Post 2.1.1, 2.1.2 Research and Journalism

Why is research important in the media industry?

Research is vital in the journalism industry because it is required to write the piece you are writing. Without doing research, you would not have the required information to complete it. It is also important to research audience profiling as it is important to understand the audience you are writing for so that you can adapt your language to suit.

Market research is also important because it can inform you of what you should do and what not to do to improve your writing and/or magazine. also, you can look for your competition to see what you are competing for sales with. It also lets you find opportunities to increase the sales of your magazine or newspaper and find any threats to the sales of your magazine or newspaper.

Production research is very important because it gives you the required knowledge to create your piece of writing and provides the requisite information on your budget, the amount of personnel and/ or who you can employ for this and the locations you can visit to complete it.

Research Tools

 

There are many different research tools used by journalists, which include social media such as Twitter, Facebook, YouTube and Instagram to name a few. These media are used to receive direct information about a topic or person from there own social media accounts. this can be achieved by either looking through tweets and post from this organisation or person or directly messaging them in hope of asking a question or a series of questions. This method is easily achievable due the simple and easy access to the sites and the increased number of companies and people using them.

These sites are not 100% reliable as personal opinion and emotional drive can alter the truth to suit their personal agenda and publish false information to these sites. Also, public relations employees and personnel quite often run the social media accounts of these companies and famous people, which means the information is not coming directly from the person themselves, meaning it can altered to portray a more positive version of the company or person than what is real.

Google and other search engines such as: Vosteron, bing and Ecosia are common research tools used by journalists due to there easy access and breadth and depth of information. Sources of secondary research are press releases, local and international news agencies, public relations, electronic press kits and other publications and broadcaster through social media or other platforms. This means that a journalist can receive a wide range of information very easily and quickly, thus increasing the efficiency of their work. This method can however have disadvantages for instance: the sources used may be unreliable and suspect to viruses and propaganda. furthermore, adverts and clickbait are a huge issue when it comes to Google. some of the issues include applying a false title to a piece of information in order to achieve more clicks and views, causing the information that is wanted to be false. Ads are another major issue in this media as they are very subjective due to the intention of promoting a product, making the negatives side to the products hidden.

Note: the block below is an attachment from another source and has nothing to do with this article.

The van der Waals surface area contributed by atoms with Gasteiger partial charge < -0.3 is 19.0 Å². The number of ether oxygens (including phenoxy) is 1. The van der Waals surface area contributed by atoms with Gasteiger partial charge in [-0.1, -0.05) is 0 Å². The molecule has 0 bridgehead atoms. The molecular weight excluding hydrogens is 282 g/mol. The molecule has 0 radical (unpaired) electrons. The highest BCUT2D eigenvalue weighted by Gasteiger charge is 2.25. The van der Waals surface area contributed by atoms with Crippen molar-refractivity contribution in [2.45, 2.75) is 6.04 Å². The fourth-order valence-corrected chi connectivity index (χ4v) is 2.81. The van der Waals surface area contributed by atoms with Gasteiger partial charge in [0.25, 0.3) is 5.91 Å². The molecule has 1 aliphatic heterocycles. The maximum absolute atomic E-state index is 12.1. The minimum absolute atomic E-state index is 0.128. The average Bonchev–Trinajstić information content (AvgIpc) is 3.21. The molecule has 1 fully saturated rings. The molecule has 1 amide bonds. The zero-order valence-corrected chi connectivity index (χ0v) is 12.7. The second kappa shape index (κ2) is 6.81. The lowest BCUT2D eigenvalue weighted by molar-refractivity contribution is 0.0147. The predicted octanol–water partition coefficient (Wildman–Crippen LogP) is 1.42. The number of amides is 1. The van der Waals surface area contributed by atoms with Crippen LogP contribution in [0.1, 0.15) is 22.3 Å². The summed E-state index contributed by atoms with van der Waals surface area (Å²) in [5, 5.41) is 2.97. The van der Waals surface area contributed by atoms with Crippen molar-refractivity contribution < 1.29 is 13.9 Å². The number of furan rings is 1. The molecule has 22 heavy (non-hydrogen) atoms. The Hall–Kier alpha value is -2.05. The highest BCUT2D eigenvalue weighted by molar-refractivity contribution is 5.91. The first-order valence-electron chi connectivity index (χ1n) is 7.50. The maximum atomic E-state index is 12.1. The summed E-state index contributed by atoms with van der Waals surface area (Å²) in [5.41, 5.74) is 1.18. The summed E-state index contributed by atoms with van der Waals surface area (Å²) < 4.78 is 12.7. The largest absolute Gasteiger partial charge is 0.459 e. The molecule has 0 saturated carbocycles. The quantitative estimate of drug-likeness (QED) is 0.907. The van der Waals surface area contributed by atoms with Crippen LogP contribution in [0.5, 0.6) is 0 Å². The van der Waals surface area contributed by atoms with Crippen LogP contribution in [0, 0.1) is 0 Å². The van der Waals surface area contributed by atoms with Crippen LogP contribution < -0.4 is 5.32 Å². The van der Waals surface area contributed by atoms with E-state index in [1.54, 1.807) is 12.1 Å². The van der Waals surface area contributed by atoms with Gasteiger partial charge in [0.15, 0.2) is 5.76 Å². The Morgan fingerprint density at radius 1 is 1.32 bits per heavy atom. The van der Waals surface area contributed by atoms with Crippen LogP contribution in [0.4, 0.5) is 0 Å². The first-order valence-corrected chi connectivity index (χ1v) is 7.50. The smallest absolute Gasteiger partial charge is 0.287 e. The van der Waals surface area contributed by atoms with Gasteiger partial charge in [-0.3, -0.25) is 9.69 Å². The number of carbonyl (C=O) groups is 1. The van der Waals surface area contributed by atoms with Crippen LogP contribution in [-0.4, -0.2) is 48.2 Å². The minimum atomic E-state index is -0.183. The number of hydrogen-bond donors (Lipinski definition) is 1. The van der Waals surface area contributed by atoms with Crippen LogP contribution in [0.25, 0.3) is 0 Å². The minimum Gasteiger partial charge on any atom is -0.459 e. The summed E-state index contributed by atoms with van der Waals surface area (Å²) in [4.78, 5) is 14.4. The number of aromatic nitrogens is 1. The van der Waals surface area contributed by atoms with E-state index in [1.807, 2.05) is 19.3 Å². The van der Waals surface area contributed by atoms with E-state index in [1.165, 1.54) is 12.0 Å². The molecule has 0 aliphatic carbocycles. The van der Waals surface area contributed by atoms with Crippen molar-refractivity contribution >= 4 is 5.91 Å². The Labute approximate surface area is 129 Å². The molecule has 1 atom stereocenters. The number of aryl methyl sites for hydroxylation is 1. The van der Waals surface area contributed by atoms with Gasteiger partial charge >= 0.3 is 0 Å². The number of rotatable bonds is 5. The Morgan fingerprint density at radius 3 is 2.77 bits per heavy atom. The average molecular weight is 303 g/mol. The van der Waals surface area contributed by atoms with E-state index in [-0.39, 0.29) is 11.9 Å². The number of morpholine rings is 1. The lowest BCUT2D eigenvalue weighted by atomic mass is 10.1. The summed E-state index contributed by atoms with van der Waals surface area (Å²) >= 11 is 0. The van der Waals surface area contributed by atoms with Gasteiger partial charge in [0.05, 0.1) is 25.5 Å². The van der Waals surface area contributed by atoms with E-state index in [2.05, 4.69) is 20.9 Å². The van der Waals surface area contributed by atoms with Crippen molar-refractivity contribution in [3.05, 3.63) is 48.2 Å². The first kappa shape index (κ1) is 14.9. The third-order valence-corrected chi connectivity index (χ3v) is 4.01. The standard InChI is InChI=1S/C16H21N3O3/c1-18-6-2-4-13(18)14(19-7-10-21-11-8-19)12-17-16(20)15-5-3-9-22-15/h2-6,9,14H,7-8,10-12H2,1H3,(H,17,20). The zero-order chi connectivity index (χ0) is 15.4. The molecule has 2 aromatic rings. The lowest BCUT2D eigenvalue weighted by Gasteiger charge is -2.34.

Further research tools include archives. archives can be used to show how a certain topic has change in a certain amount of time in which a journalist will filter through the archives of for example: a sport to find information about how the sport used to be played and any rule changes or how loosely the rules are enforced from the past into the present. This research tool is also useful to show how society has changed over the years in terms of censorship and attitudes.

Libraries are a research tool that is often used due to the reliability of the sources of information. These sources are reliable because they have to thoroughly checked before being published, meaning that the information is correct. However, books in libraries can also be biased and subjective as although the information is correct it can be written by a Neo-nazi for example and published through a non objective publisher. this can cause the information to be unhelpful and unreliable as it doesn’t provide information on both sides, making it dangerous for the public to see.

 

Primary and Secondary research

 

Journalist use to kinds of research to gather information needed for an article or any other piece of writing. These forms of research are Primary and Secondary.

Primary research is research that is done by a journalist themselves. this consists of things like interviews and questionnaires. Other sources of acquiring primary research on the topic is through phone calls, surveys, tip offs, vox pops and social media interviews via private message. This research is called qualitative research and is considered higher quality than Secondary research as it is first hand information, meaning that it is coming from a person or persons right at the heart of the story. This generally speaking means that the information is valid and therefore true and your piece of writing will be reporting the truth and will therefore be more respected. despite being extremely time consuming due to travel and interview time, it is still considered the best way to research a topic for your writing.